In The Great Gatsby by F. Scott Fitzgerald, Jay Gatsby’s entire life essentially revolves around trying to win back the affections of Daisy Buchanan that he enjoyed in his youth, and compel her to leave her marriage. Based on how well things turned out, Nick — the neighbor who reunited Daisy and Jay — could have probably served everyone better by just minding his own business.
'Love in the Time of Cholera' by Gabriel García Márquez
Another entirely epic unrequited love story, Love in the Time of Cholera by Gabriel García Márquez follows Florentino Ariza as he spends his life pining for the dazzling Fermina Daza — through her marriage, the birth of her children, and even her husband’s death. That’s a lot of pining. Florentino must not have known about Coffee Meets Bagel.
'The Ballroom' by Anna Hope
A more recent addition to the list of literature's unrequited loves is the romance between Ella Fay and John Mulligan, two characters housed in different wings of the early-20th-century Sharston insane asylum, who fall in love during the weekly ballroom dances the residents attend. But that is practically the only glimpse of humanity the patients at Sharston are ever allowed, and as all unrequited loves do, The Ballroom by Anna Hope ends rather tragically.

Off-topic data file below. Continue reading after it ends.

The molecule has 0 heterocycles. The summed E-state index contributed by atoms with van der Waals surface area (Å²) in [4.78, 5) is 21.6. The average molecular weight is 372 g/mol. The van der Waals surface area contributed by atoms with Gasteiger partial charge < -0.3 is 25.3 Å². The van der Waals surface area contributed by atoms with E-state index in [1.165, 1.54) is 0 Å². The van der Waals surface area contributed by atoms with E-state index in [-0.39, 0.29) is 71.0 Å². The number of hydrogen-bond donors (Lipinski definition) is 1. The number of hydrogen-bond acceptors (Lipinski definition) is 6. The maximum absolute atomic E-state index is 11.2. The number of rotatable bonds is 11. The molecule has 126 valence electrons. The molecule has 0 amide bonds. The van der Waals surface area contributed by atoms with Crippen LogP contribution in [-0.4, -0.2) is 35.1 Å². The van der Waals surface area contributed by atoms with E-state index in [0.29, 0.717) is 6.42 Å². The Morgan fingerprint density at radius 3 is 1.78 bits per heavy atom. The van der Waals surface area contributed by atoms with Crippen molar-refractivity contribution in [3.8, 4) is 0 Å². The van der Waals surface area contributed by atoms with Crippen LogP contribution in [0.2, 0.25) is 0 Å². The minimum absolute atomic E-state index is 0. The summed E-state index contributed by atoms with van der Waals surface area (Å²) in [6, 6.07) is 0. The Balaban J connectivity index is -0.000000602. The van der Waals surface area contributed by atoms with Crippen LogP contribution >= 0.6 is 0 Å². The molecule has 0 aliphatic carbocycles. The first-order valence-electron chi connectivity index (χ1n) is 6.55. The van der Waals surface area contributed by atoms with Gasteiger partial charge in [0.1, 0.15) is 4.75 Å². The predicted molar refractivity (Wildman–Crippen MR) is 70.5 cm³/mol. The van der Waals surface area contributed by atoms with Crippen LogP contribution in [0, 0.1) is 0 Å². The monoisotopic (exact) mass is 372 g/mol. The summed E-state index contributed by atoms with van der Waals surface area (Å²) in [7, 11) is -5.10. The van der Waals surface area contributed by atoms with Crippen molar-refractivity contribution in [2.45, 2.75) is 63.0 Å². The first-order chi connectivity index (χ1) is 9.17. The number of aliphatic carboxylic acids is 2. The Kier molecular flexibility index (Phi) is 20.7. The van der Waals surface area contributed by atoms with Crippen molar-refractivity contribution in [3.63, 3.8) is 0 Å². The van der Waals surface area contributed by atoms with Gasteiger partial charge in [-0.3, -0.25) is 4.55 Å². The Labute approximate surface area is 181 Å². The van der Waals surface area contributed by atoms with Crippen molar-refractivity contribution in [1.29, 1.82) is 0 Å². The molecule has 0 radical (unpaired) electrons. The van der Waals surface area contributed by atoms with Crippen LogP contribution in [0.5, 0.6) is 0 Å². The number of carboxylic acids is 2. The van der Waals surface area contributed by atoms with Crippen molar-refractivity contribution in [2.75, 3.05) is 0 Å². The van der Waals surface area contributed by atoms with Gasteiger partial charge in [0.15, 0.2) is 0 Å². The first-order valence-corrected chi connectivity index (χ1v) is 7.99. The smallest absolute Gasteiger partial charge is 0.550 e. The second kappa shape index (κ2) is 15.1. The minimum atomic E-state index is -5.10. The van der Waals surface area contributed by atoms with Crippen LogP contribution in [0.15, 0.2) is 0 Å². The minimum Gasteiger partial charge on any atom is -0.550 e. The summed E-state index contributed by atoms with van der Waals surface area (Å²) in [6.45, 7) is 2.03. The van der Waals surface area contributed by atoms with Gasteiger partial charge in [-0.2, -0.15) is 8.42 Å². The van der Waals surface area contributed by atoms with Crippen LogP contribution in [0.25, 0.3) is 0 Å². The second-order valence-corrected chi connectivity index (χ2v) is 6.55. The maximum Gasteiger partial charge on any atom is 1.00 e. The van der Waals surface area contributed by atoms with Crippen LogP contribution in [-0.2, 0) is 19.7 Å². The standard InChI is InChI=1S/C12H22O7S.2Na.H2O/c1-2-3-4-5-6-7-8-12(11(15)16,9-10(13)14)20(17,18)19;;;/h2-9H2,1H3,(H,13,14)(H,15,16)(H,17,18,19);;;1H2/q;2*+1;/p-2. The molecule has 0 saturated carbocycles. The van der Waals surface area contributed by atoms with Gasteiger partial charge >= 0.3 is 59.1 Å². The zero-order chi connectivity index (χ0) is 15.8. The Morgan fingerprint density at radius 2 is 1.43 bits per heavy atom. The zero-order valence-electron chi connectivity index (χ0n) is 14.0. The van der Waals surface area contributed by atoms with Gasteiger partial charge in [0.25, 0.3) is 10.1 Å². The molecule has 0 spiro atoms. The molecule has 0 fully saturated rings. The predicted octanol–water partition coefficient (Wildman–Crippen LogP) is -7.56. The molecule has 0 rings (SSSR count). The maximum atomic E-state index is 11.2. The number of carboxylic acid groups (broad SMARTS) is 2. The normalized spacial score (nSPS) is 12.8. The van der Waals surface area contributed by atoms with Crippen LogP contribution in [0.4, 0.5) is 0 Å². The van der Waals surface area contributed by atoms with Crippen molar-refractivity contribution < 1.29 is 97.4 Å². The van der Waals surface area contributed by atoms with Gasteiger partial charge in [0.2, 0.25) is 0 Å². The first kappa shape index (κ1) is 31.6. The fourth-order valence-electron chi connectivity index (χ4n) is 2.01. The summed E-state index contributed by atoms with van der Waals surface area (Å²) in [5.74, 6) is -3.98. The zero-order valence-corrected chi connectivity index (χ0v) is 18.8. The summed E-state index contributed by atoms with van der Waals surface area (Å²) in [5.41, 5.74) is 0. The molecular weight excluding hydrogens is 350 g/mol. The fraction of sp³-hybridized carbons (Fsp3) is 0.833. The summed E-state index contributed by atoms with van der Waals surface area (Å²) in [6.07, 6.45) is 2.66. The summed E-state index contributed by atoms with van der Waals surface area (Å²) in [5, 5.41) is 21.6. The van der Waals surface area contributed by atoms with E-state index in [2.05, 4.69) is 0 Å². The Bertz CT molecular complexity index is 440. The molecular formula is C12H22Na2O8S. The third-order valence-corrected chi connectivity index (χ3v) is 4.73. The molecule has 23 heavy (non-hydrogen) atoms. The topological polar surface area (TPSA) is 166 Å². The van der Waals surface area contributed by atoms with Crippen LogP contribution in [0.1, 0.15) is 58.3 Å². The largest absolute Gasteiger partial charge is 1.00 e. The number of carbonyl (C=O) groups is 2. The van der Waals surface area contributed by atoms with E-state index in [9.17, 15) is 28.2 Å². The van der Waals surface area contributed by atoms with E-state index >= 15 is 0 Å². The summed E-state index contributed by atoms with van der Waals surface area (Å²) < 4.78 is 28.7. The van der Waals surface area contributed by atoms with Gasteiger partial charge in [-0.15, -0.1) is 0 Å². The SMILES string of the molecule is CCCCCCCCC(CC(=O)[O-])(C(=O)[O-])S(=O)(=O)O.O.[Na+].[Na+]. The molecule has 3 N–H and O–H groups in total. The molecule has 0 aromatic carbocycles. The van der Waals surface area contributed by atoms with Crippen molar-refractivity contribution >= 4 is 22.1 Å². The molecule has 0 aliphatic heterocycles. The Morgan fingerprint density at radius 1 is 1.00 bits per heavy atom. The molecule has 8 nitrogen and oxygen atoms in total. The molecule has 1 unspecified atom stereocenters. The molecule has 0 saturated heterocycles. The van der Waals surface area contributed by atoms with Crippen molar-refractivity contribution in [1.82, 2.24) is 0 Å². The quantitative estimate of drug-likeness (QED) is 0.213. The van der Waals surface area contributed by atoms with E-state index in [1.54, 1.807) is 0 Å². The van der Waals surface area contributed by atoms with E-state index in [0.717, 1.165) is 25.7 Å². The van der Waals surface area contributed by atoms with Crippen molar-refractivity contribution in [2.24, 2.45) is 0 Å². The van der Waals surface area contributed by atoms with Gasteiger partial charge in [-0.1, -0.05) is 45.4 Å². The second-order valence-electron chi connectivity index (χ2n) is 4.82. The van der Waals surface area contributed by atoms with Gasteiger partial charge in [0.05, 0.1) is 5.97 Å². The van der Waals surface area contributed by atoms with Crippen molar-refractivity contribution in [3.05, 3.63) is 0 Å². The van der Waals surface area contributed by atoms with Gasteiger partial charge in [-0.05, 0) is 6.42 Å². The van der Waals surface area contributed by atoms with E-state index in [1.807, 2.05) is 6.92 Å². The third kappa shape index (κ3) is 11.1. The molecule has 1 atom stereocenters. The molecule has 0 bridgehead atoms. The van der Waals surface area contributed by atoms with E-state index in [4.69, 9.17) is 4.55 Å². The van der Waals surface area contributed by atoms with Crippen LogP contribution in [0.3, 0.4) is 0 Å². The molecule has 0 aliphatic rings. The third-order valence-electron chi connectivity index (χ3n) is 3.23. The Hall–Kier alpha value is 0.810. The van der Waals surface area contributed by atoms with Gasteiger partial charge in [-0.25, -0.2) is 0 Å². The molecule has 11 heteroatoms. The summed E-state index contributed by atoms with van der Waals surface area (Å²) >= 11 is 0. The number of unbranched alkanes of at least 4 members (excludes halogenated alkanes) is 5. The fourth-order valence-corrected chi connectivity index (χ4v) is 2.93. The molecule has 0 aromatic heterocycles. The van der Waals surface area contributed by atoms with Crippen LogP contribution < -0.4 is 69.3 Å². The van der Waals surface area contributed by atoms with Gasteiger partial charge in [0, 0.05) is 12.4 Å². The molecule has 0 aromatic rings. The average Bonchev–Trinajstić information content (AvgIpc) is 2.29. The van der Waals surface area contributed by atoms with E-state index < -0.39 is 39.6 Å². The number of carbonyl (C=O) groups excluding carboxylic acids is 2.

'Like Water for Chocolate' by Laura Esquivel
Sometimes a love goes unrequited because one or both parties are unwilling or unable to give the other what they need. And sometimes, it’s because your family seriously gets in the way. In Like Water for Chocolate by Laura Esquivel, it’s the latter: as Tita de la Garza obsesses over her neighbor, Pedro, but can never have him because of the family tradition that the youngest daughter (in this case, Tita) remain unmarried and home, caring for her aging parents throughout their lives. Major downer.
'Persuasion' by Jane Austen
I’d be challenged to name a Jane Austen novel where unrequited love didn’t play a role to some degree, but Persuasion has to be one of the most obvious examples. Having given into social pressure to end her engagement to the man she loves, Anne Elliot spends almost a decade filled with regret, until she’s given the opportunity for a do-over. If only all of literature’s unrequited loves could have been so lucky.
'Anna Karenina' by Leo Tolstoy